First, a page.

In Cámara Nacional de las Industrias Azucarera y Alcoholera v. United States, Court No. 15-123, Slip Op. 15-115 (October 16, 2015), the court granted Defendant United States’ (“Defendant”) motion to dismiss finding injury-in-fact upon which remedy maybe granted. Plaintiff Cámara Nacional de las Industrias Azucarera y Alcoholera (“Plaintiff” or “Mexican Sugar Chamber”) opposed the motion. Plaintiff brought this action for judicial review of the United States International Trade Commission’s (“ITC” or “Commission”) decision that domestic sugar producers Imperial Sugar Company (“Imperial”) and AmCane Sugar LLC (“AmCane”) had standing to request review of suspension agreements pursuant to 19 U.S.C. §§ 1671c(h),1673c(h). Mexican Sugar Chamber is an association with a majority of its members consisting of Mexican sugar producers. The Mexican Sugar Chamber id a party to the ITC proceeding, which is the subject of this action. On April 17, 2014, the United States Department of Commerce (“Commerce”) initiated antidumping and countervailing duty (“AD” and “CVD,” respectively) investigations of sugar imported from Mexico. Even though the ITC found a reasonable indication of material injury because of the imports, and Commerce made affirmative determinations of antidumping and countervailing duty, the United States, the Mexican government, and the Mexican sugar industry initialed proposed agreements suspending the AD and CVD investigations. The final Suspension Agreements were signed on December 19, 2014, and Commerce suspended the AD and CVD investigations accordingly.
On January 8, 2015, Imperial and AmCane petitioned the ITC to review the suspension agreements pursuant to 19 U.S.C. §§ 1671c(h) and 1673c(h) and the ITC subsequently initiated the requested review. The ITC determined that Imperial and AmCane were “interested parties who were parties to the underlying investigations at the time the petitions were filed, and consequently are appropriate petitioning parties.” However, the Mexican Sugar Chamber participated in the reviews and opposed Imperial and AmCane’s petitions, arguing that the Suspension Agreements eliminated the injurious effect of subject imports and should remain in place. While the ITC affirmed its decision that both Imperial and AmCane were interested parties, it agreed with Mexican Sugar Chamber that the suspension agreement eliminated the injurious effect of subject imports. All parties then separately filed suit. Imperial and AmCane argued against the determination regarding the injurious effect of the suspension agreement; and the Mexican Sugar Chamber argued that AmCane and Imperial lacked standing to seek review of the agreement. Specifically, the Mexican Sugar Chamber contends that the determination was unsupported by substantial evidence and otherwise not in accordance with law because, it alleges, Imperial and AmCane were not “parties to the investigations” and thus were not “proper petitioning parties” within the meaning of the applicable statutes.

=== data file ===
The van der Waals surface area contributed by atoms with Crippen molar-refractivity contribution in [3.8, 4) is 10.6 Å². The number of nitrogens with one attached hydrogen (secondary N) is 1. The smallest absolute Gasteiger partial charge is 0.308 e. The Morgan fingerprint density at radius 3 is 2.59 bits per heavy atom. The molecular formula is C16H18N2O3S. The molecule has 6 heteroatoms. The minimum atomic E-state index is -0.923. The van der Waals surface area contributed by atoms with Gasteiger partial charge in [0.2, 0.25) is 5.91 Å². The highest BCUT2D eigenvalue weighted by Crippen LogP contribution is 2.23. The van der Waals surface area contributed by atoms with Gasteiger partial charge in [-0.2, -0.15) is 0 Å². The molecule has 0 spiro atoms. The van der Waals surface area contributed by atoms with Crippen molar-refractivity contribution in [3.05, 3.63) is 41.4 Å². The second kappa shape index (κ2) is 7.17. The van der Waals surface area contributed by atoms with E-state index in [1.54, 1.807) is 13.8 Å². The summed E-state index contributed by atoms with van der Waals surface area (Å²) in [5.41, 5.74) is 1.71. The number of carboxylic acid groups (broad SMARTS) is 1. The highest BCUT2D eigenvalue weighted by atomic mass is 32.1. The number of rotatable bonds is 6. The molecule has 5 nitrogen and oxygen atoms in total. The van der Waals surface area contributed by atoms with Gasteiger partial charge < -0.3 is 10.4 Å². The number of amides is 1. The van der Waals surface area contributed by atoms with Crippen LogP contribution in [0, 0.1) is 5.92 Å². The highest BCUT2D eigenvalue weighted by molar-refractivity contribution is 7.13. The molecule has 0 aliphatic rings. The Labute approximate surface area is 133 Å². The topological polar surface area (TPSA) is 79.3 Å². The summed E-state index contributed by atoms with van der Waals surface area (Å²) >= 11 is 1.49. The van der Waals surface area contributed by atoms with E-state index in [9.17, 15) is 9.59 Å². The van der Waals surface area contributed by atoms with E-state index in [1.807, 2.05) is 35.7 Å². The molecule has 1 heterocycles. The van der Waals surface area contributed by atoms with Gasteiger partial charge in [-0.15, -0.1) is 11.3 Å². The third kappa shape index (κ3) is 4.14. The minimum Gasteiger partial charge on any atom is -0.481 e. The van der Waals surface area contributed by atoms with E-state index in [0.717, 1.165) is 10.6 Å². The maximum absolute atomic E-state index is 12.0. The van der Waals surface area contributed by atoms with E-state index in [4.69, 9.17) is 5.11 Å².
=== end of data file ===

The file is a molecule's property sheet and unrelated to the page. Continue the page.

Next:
The court ruled on Defendant’s motion to dismiss and found that plaintiff could not provide any substantial injury-in-fact sufficient to establish constitutional standing. Plaintiff contended, however, that it suffered an injury-in-fact because of the “uncertainty” surrounding the validity of the suspension agreements created by the review and pending appeal. However, the court held that such uncertainty did not establish injury-in-fact for standing purposes, where injury must be actual and imminent. For this reason, the court granted Defendant’s motion.